# FOM: Formal Z and R/lengths of proofs

Harvey Friedman friedman at math.ohio-state.edu
Sat Nov 6 04:56:35 EST 1999

>Harvey Friedman wrote (28 Oct 1999 02:56:24 -0500):
>
>> For instance, I have been pushing the program of showing that all of the
>>famous number theoretic results of the 20th century (and earlier) can be
>>proved within EFA = exponential function arithmetic. I conjecture that
>>Mordell's Conjecture and Fermat's Last Theorem can be proved in EFA. Some
>>world famous number theorists are quiite interested in this conjecture. It
>>foundational schemes." E.g., I recently posted a sketch (#56) that EFA is
>>enough to prove the consistency of elementary algebra and geometry; and in
>>fact, a whole host of theorems about elementary algebra and geometry to the
>>effect that if you use elementary algera and geometry to prove a number
>>theoretic result, then you can eliminate the elementary algebra and
>>geometry in favor of elementary number theory.
>
>Could you give to the members of FOM some idea of the ratio between the
>length of the original (analytical) proof and the length of the elementary
>proof which replaces it ?
>
>Thanks,
>
>Jacques Dubucs

This is a very important question that I didn't delve into in my
prior postings because it deserves a more thorough and systematic treatment
than I had time to give. I still don't have the time to do this sort of
thing justice. But I intend to make at least one major numbered posting on
this topic when I get a chance.

I'll start with the perhaps even more basic matter: lengths of proofs of
sentences in the language of real closed fields.

I will be giving several different formulations of the axioms of RCF, with
and without <,  and consider the following questions:

a) Suppose we know that A is a true sentence in this language with n
symbols. What can we say about the number of symbols needed to prove it in
ZFC with abbreviation apparatus?

b) Suppose we know that A is a true sentence in this language with n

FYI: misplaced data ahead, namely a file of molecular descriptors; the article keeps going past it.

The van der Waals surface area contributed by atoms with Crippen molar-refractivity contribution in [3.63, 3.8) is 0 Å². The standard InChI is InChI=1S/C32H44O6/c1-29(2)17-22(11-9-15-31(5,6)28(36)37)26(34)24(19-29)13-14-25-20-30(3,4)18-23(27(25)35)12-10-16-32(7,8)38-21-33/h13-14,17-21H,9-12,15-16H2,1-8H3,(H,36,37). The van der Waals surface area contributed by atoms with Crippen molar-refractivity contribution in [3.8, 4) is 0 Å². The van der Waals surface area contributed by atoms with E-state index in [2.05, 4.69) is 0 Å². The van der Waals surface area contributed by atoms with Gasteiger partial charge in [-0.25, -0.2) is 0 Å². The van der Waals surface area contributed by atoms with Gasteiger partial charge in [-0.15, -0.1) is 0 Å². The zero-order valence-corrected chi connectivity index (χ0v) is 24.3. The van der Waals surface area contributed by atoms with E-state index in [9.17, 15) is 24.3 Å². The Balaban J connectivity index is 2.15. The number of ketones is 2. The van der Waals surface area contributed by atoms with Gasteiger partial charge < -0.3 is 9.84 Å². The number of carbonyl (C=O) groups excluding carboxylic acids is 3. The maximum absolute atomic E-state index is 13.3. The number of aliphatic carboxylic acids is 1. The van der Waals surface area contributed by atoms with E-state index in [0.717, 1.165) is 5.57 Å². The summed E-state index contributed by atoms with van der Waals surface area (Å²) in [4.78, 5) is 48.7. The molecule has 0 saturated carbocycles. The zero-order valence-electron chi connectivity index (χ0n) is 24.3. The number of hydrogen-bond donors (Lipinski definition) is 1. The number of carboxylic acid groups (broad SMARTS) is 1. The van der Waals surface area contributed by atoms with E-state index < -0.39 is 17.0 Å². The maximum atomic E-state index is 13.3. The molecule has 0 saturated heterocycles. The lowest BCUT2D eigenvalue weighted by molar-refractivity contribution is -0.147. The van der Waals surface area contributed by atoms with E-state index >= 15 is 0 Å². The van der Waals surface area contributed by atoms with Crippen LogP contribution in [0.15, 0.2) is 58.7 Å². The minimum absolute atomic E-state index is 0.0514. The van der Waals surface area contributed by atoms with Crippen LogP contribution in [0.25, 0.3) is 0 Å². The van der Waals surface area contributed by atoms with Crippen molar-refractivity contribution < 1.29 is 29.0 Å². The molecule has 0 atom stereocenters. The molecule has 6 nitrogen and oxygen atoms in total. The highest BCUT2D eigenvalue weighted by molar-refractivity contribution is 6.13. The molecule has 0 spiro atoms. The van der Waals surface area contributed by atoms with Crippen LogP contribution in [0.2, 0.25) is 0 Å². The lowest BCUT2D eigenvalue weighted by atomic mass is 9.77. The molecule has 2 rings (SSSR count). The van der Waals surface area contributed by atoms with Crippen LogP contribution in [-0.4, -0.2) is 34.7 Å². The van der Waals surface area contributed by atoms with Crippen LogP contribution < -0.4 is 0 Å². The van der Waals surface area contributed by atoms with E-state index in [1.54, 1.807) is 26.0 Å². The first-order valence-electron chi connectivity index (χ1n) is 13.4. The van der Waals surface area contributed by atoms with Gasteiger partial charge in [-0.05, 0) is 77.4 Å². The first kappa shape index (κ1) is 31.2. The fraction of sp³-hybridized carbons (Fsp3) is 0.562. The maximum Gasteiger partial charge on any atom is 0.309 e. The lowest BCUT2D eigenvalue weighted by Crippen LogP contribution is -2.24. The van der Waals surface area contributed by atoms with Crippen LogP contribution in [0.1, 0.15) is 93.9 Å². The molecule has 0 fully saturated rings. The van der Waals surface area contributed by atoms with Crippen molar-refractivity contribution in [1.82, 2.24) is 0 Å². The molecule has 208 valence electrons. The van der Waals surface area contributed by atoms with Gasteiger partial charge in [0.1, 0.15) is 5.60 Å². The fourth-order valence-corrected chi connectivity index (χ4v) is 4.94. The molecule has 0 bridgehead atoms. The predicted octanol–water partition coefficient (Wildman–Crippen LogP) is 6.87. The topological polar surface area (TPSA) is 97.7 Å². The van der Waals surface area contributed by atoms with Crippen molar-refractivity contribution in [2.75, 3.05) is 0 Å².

symbols. What can we say about the number of symbols needed to prove it in
the various formulations of the axioms of RCF?

c) Suppose we know that A has a proof in one of the formulations of the
axioms of RCF. What can we say about the number of symbols needed to prove
it in the other various formulations of the axioms of RCF?

d) Revisit all of these questions for purely existential sentences, again
with or without <.

e) Revisit all of these questions for purely universal sentences, again
with or without <. Here an additional axiom system comes into play: the
ordered field axioms with <, or the real field axioms without <.

Most of the lower bound results are single exponential, and most of the
upper bound results are double exponential - although one may be piled on
top of another so that some of the upper bound results come out triple
exponential. In particular, there is nothing like indefinitely iterated
exponentials going on here.

Then I'll move on to systems that incorporate both integers and reals. The
most obvious ways of combining EFA and RCF result in either

a) an extremely strong combined system which is bi-interpretable with Z_2
(or countable set theory); this happens when we use least upper bound for
all formulas in the extended language. Obviously, this is not conservative
over EFA (exponential function arithmetic).

b) a number of combined systems which are conservative over EFA.

Now the question of the blowup in b). There is no blowup. I.e., there is a
small constant c such that any proof in the combined systems with at most n
symbols of an arithmetic sentence can be converted into a proof in EFA with
at most cn symbols of that arithmetic sentence. And if we add abbreviation
apparatus, the same result applies. To go further and specify actual
constants is quite detailed work, where one has to get very specific about
the way the formal systems are set up - but definitely worth doing.

Now everything I have said addresses only the problem of what happens when
real algebraic methods are combined with arithmetic methods. It does not
address the question of what exactly happens when more analytic methods are
combined with arithmetic methods. That remains to be explored
systematically.